From Brain Drain to Reverse Brain Drain: Implications for South Asia and the United States of America

From Brain Drain to Reverse Brain Drain: Implications for South Asia and the United States of America

Sara Bano (Michigan State University, USA)
DOI: 10.4018/978-1-5225-3451-8.ch005


A reverse brain drain trend has resulted in a significant shift in the mobility of highly skilled workers educated as international students in Western countries to Asian countries. This chapter explores the brain drain to reverse brain drain situation in South Asia and highlights the implications for South Asia and the United States of America through an extensive literature review. The author argues that understanding the effects of reverse brain drain for South Asia and the USA can be crucial, and special policies and governmental programs are required to manage the trend in South Asia, and fill the void of professional workers in the USA.
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International mobility has usually been understood as a unidirectional phenomenon, with international students moving from developing countries to developed countries (Altbach 1991, 2004; Lee & Kim, 2010). Recently, this trend is changing; China and India have experienced a major influx of their highly qualified and highly skilled citizens returning from western countries (Chacko, 2007; Ismail, Kunasegaran & Rasdi, 2014; Lee & Kim, 2010). Historically, many developing countries suffered from brain drain, but according to Ismail et al. (2014), these countries have successfully transformed their brain drain experience to brain gain.

Many researchers have argued that this reverse migration trend from brain drain to brain gain has serious implications, not only for home countries, but also for the host countries, and it may lead to policy shifts at national and international levels (Chacko, 2007; Lee & Kim, 2010). According to the Asia Pacific Foundation of Canada (2014), the movement of professionals has come to a critical point among world economic movers such as South Korea, China, and India. The knowledge-based economy is driving the talent war in the Asian region, and 55% of CEOs in the Asia-Pacific region will be increasing their efforts to recruit highly talented professionals (Price Waterhouse Coopers, 2012). Ismail et al. (2014) argued that this “talent war” is interlinked with reverse brain drain – a new strategy through which developing countries attract and retain professionals as an asset for their national development.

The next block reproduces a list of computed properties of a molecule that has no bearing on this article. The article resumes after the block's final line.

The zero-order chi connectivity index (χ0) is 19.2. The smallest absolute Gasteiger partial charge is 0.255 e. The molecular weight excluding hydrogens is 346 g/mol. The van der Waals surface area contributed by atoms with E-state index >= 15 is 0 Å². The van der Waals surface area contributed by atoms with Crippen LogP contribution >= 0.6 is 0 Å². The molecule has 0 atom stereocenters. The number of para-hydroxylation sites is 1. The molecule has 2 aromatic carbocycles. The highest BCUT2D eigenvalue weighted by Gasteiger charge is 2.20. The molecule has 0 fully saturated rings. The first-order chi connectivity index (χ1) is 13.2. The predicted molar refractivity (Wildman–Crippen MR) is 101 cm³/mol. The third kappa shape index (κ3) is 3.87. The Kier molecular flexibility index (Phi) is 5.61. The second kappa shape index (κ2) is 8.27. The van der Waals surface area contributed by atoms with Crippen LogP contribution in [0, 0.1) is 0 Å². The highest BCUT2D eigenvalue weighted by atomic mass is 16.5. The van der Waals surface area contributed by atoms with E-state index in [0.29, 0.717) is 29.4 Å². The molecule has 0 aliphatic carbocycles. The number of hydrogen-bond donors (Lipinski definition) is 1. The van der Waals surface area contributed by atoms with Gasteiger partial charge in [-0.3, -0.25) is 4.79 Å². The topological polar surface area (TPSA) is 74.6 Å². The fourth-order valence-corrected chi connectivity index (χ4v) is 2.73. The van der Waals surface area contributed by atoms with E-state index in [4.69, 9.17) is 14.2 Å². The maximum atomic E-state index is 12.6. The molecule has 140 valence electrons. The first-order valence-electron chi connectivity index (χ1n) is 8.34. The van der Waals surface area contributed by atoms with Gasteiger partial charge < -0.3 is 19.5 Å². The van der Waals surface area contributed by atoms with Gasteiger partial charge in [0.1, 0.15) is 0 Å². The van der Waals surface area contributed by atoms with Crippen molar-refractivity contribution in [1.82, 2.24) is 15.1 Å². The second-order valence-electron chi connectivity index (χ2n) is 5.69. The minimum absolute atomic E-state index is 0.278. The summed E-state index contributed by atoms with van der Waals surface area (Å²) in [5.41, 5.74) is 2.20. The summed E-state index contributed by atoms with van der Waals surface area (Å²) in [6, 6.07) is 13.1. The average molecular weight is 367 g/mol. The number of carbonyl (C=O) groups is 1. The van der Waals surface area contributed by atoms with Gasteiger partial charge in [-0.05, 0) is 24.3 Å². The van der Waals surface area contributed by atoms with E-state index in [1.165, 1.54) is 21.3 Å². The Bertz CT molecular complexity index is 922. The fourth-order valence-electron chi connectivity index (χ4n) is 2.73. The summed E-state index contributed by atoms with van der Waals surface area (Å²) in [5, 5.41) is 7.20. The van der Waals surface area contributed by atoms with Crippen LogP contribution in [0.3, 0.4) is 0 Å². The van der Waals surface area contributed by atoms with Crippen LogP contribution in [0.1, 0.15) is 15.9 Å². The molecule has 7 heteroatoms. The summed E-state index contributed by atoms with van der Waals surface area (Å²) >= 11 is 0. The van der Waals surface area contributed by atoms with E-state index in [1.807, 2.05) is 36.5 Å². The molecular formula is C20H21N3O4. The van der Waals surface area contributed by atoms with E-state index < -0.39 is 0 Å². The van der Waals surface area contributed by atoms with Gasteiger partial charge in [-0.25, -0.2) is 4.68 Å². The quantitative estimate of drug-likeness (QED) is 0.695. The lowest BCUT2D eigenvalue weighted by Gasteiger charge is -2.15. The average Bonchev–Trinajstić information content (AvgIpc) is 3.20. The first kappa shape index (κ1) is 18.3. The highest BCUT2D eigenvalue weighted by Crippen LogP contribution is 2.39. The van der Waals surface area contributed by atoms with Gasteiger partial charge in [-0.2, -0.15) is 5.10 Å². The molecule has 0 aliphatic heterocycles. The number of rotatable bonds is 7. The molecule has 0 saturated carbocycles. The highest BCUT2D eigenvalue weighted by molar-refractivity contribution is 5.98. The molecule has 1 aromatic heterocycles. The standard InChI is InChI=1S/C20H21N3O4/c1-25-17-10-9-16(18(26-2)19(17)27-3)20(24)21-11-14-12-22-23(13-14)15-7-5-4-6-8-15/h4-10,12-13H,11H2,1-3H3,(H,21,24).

Researchers have offered several reasons for the reverse brain drain trend, such as lucrative careers, ample professional growth opportunities, and better living standards, which become the deciding factors for international students’ choice to stay in the host country after the completion of their degrees (Chen & Barnett, 2000; Lee, Rhoades, & Maldonado-Maldonado, 2006). While there has been a lot of focus in the literature on economic and political conditions as deciding factors for international student mobility trends (Chen & Barrett, 2000; Lee & Kim, 2010), less research has examined or defined the geographical and contextual situation at the regional level; in particular, several countries in South Asia are not included in this discussion. The literature on brain drain and reverse brain drain focuses particularly on a few countries such as China, Korea, India, and Vietnam and it lacks a broader inclusion of the regional contexts and implications of this trend for South Asia as a region (Chen, 2003; Lee, & Kim, 2010; Li, & Lo, 2012; Saxenian, 2001, 2002, 2005; Upadhya, & Rutten, 2012; Zweig, 2006a, 2006b, 2008). This paper is an attempt to extend the conversation to explore the brain drain to brain gain process in South Asia, study its impact on the region, and examine the United States of America as a major host country which is losing its talented, highly skilled, Asian immigrants.

This paper addresses the following research questions:

  • 1.

    Where is South Asia in the process of brain drain to brain gain?

  • 2.

    What are the reasons for returning for highly skilled workers educated in developed countries, particularly the USA, to their home countries?

  • 3.

    What are the implications of reverse brain drain for South Asian countries and the United States of America?

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